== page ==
#18 Simplification

This is an interesting article from Petapixel on the complexities of good burning and dodging: CLICK

dean.jpg

Suzanne’s pictures from last night and this morning:

 First shot.

First shot.

 
 Second shot, nicer composition.

Second shot, nicer composition.

 Second shot, slightly edited in Adobe Lightroom — a little more contrast, a little darkening of the concrete, a atouch more saturation in the colors (probably too much), and a hint of burning out the too-bright construction barricade in the background.

Second shot, slightly edited in Adobe Lightroom — a little more contrast, a little darkening of the concrete, a atouch more saturation in the colors (probably too much), and a hint of burning out the too-bright construction barricade in the background.

A dutch angle (from wikipedia): The Dutch angle, also known as Dutch tiltcanted angle, or oblique angle, is a type of camera shot where the camera is set at an angle on its roll axis… This produces a viewpoint akin to tilting one's head to the side.[1] In cinematography, the Dutch angle is one of many cinematic techniques often used to portray psychological uneasiness or tension in the subject being filmed.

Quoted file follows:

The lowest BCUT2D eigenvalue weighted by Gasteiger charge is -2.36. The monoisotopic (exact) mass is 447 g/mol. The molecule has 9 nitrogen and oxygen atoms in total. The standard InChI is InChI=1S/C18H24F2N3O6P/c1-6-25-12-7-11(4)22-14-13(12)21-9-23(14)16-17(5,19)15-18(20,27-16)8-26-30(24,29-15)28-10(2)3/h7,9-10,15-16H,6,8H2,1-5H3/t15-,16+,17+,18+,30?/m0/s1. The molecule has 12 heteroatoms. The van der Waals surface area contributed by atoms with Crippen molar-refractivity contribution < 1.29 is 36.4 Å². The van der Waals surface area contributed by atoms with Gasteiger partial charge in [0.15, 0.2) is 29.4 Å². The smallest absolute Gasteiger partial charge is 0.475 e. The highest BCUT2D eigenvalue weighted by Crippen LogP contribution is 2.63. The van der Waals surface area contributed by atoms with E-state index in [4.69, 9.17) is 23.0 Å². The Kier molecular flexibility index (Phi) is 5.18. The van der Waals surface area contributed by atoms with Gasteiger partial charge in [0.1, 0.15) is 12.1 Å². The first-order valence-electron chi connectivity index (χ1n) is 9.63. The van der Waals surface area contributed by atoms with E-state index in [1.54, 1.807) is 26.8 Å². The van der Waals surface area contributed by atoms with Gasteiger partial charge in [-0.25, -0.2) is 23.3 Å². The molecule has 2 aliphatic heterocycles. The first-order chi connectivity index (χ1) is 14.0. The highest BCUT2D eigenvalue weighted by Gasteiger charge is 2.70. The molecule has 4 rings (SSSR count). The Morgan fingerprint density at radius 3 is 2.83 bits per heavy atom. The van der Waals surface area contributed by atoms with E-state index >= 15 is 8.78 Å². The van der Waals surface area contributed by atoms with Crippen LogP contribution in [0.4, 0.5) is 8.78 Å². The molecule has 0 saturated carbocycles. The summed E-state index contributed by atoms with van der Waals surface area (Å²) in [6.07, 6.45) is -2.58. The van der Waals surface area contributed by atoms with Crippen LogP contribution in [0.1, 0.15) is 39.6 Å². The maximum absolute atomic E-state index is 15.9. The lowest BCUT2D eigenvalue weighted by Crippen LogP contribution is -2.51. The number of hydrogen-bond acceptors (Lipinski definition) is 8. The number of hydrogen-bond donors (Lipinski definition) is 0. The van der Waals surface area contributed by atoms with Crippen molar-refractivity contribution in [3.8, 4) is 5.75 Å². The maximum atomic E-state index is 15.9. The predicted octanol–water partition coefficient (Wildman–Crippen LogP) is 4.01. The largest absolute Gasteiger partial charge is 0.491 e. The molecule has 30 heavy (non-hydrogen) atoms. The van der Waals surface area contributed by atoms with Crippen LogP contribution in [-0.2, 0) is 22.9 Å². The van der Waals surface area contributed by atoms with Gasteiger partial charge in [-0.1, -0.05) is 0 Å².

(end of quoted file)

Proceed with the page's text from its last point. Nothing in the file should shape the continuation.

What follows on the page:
Dutch refers to a bastardisation of the word "Deutsch", the German word for "German". It is not related to the Dutch people or language. It originated in the First World War, as Navy blockades made the import (and export) of movies impossible. The German movie scene was part of the expressionist movement, which used the Dutch angle extensively.[1][2]

 Original. Really good.

Original. Really good.

 Slight burning of area around the subject, to decrease attention drawn away from her.

Slight burning of area around the subject, to decrease attention drawn away from her.

 The burned-in image, now converted to B&W. Further decreases details around the subject, particularly the strong green mat.

The burned-in image, now converted to B&W. Further decreases details around the subject, particularly the strong green mat.


 Mary Ellen Mark, by Ralph Gibson

Mary Ellen Mark, by Ralph Gibson


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